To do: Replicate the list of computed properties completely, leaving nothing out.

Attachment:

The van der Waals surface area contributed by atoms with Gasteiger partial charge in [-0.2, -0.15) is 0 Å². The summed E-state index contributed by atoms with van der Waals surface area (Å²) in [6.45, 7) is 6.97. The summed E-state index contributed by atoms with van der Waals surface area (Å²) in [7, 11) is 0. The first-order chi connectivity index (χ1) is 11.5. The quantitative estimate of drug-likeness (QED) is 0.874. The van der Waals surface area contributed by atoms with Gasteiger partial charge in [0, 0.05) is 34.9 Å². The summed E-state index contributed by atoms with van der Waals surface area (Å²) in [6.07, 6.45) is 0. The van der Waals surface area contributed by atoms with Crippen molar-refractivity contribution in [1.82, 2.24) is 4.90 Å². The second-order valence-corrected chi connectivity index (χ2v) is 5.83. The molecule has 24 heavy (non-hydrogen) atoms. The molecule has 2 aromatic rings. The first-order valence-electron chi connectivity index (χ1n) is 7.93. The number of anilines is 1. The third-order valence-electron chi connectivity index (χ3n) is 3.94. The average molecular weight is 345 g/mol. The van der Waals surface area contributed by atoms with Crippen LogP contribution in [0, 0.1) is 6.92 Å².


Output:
The van der Waals surface area contributed by atoms with Gasteiger partial charge in [-0.2, -0.15) is 0 Å². The summed E-state index contributed by atoms with van der Waals surface area (Å²) in [6.45, 7) is 6.97. The summed E-state index contributed by atoms with van der Waals surface area (Å²) in [7, 11) is 0. The first-order chi connectivity index (χ1) is 11.5. The quantitative estimate of drug-likeness (QED) is 0.874. The van der Waals surface area contributed by atoms with Gasteiger partial charge in [0, 0.05) is 34.9 Å². The summed E-state index contributed by atoms with van der Waals surface area (Å²) in [6.07, 6.45) is 0. The van der Waals surface area contributed by atoms with Crippen molar-refractivity contribution in [1.82, 2.24) is 4.90 Å². The second-order valence-corrected chi connectivity index (χ2v) is 5.83. The molecule has 24 heavy (non-hydrogen) atoms. The molecule has 2 aromatic rings. The first-order valence-electron chi connectivity index (χ1n) is 7.93. The number of anilines is 1. The third-order valence-electron chi connectivity index (χ3n) is 3.94. The average molecular weight is 345 g/mol. The van der Waals surface area contributed by atoms with Crippen LogP contribution in [0, 0.1) is 6.92 Å².